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Linked Antibodies Provide Universal Protection from Influenza Infection

By Labmedica International staff writers
Posted on 22 Nov 2018
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Image: A transmission electron microscopic (TEM) image of influenza A virions in late passage growth phase (Photo courtesy of the CDC).
Image: A transmission electron microscopic (TEM) image of influenza A virions in late passage growth phase (Photo courtesy of the CDC).
A potential universal vaccine that would protect individuals from infection by all strains of influenza virus is based on multidomain antibodies that were fabricated by combining selected llama single-domain antibodies.

Vaccines remain essential for influenza prevention, but their efficacy is substantially reduced in the elderly, who are at increased risk of influenza-related complications. Annual selection of vaccine strains presents many challenges, and a poor match with circulating viruses can result in limited effectiveness. Moreover, most vaccine-induced antibodies are directed against the highly variable head region of hemagglutinin (HA) and are strain specific.

In addition to the normal antibodies found in other mammals, llamas produce a unique type of antibodies, which lack the light chain. These so-called heavy-chain antibodies, which have been shown to be just as specific as regular antibodies, are being used to develop single-domain antibodies with potential pharmaceutical applications. In this regard, investigators at the Scripps Research Institute (La Jolla, CA, USA) and their collaborators extended the potential usefulness of these antibodies by combining several into a single molecule – a multidomain antibody.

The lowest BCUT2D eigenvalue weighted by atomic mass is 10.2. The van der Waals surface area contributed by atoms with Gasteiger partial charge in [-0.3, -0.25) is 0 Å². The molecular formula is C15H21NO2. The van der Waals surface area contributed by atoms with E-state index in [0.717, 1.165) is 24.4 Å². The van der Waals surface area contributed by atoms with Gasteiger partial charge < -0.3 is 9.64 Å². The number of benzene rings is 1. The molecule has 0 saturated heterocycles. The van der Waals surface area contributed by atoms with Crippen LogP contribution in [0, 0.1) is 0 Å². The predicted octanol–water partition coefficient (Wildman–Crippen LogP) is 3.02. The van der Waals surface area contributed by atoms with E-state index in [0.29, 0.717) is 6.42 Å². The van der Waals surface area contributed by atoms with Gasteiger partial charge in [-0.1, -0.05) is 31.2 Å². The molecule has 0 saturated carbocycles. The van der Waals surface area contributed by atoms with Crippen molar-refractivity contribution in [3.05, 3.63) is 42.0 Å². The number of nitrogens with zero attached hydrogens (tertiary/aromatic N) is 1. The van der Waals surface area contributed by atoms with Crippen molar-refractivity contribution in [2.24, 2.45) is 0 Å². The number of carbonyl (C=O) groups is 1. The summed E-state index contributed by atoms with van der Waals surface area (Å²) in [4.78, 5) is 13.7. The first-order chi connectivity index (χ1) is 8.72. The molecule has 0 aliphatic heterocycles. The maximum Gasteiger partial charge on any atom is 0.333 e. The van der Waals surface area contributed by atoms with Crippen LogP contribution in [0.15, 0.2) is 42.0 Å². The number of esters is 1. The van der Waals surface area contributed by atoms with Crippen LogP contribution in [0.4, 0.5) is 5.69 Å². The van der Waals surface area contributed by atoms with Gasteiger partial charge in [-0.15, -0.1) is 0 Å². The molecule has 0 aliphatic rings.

For this study two llama antibodies against influenza A and two against influenza B were linked to create a multidomain antibody. The investigators reported in the November 2, 2018, issue of the journal Science that multidomain antibody MD3606 protected mice against influenza A and B infection when administered by nasal inhalation or when it was expressed from an engineered gene administered via a recombinant adeno-associated virus vector. Crystal and single-particle electron microscopy structures of these antibodies with hemagglutinins from influenza A and B viruses revealed binding to highly conserved epitopes.

The investigators concluded that they had devised an alternative strategy for long-lasting protection in which single-domain antibodies with influenza A or B reactivity were linked together into a multidomain antibody and expressed at the nasopharyngeal mucosa through the intranasal administration of a recombinant adeno-associated virus (AAV) vector encoding the multidomain antibody transgene.

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Scripps Research Institute

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